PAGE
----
Libya Ranked 5th in Military Spending Index in Africa


Libya ranked fifth in Africa and 52nd globally out of 142 countries in the military spending index, which was estimated at $3.4 billion in 2022, according to the Global Firepower (GFP).

In a statement, the United States (US) military website, which specialises in ranking military forces, added that there are very weak indicators in which Libya ranked 140 out of 142, which pertain to special mission aircraft, military manpower reserves, paramilitary force, helicopter carrier fleet, and submarines.

It also explained that Libya occupied advanced ranks in other indicators, including the missile carrier, proven oil reserves, foreign debt, the fleet of frigates and self-propelled vehicles, oil production, major ports, and commercial terminals.

The website also revealed that Libya owns 100 tanks, 2275 armored vehicles, 183 self-propelled vehicles, and 450 missile carriers, explaining that there are only seven warships in the country and one frigate with the absence of aircraft carriers and submarines.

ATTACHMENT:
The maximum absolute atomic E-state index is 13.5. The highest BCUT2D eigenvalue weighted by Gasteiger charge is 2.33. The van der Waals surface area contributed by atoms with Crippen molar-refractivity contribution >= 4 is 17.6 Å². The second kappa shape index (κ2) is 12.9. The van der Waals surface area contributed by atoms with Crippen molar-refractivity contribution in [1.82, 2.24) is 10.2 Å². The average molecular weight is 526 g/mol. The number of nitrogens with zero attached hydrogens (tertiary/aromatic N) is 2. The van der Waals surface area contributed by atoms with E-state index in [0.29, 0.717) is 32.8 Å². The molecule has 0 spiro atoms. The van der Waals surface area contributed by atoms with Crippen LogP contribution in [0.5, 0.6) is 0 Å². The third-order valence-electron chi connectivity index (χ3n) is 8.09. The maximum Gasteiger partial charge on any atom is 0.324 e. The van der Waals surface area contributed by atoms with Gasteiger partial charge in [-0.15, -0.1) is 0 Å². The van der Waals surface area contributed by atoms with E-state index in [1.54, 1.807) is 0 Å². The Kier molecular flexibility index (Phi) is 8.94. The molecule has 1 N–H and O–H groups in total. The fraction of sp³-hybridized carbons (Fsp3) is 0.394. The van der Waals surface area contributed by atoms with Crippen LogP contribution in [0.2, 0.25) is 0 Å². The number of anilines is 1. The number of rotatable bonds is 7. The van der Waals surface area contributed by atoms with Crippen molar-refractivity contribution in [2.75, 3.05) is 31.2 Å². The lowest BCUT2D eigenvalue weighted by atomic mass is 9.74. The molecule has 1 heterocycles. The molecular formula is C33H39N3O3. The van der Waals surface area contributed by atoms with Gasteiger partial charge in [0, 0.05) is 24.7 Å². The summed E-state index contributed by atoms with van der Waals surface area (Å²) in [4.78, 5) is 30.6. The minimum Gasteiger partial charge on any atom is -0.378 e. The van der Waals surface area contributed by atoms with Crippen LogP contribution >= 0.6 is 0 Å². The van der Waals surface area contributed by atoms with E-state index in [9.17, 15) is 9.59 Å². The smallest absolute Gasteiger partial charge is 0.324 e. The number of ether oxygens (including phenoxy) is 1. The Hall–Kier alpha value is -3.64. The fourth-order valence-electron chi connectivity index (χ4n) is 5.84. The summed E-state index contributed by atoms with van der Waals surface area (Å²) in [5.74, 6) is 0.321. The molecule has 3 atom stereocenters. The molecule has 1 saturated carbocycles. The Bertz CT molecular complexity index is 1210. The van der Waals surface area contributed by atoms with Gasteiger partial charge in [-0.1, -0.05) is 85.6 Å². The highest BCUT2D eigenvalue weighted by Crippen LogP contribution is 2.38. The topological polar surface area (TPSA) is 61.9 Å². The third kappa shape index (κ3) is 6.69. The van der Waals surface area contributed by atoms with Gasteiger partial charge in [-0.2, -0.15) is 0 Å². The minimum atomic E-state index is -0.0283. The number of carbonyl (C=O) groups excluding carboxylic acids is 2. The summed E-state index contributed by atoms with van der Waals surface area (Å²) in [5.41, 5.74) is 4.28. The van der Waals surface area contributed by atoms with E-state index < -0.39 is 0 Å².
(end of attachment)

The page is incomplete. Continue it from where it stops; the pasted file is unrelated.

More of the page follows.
Notably, Libya recorded the largest increase and improvement in the Global Peace Index for 2022. Alongside Egypt, Saudi Arabia, the Philippines, and Algeria, according to the Global Peace Index. Libya ranked 14th in the Arab world and 151st globally.

According to the report, the Libyan Army jumped five places to 151 in the world rankings, out of 163 countries, compared to the past five years. This occurred after several armed conflicts and was a result of a ceasefire agreement being reached in October. The ceasefire agreement led to relative calm on the ground, but with several flare-ups recently between armed groups.

The report noted that the intensity of the internal conflict remained high.

Libya has been in chaos since a NATO-backed uprising toppled longtime leader Moammar Gadaffi in 2011. The county has for years been split between rival administrations, each backed by various militias and foreign governments.

The current stalemate grew out of the failure to hold elections in December, and the refusal of Prime Minister Abdelhamid Al-Dbaiba, who led the transitional government, to step down. In response, the country’s eastern-based Parliament appointed a rival Prime Minister, Fathi Bashagha, who has for months sought to install his government in Tripoli.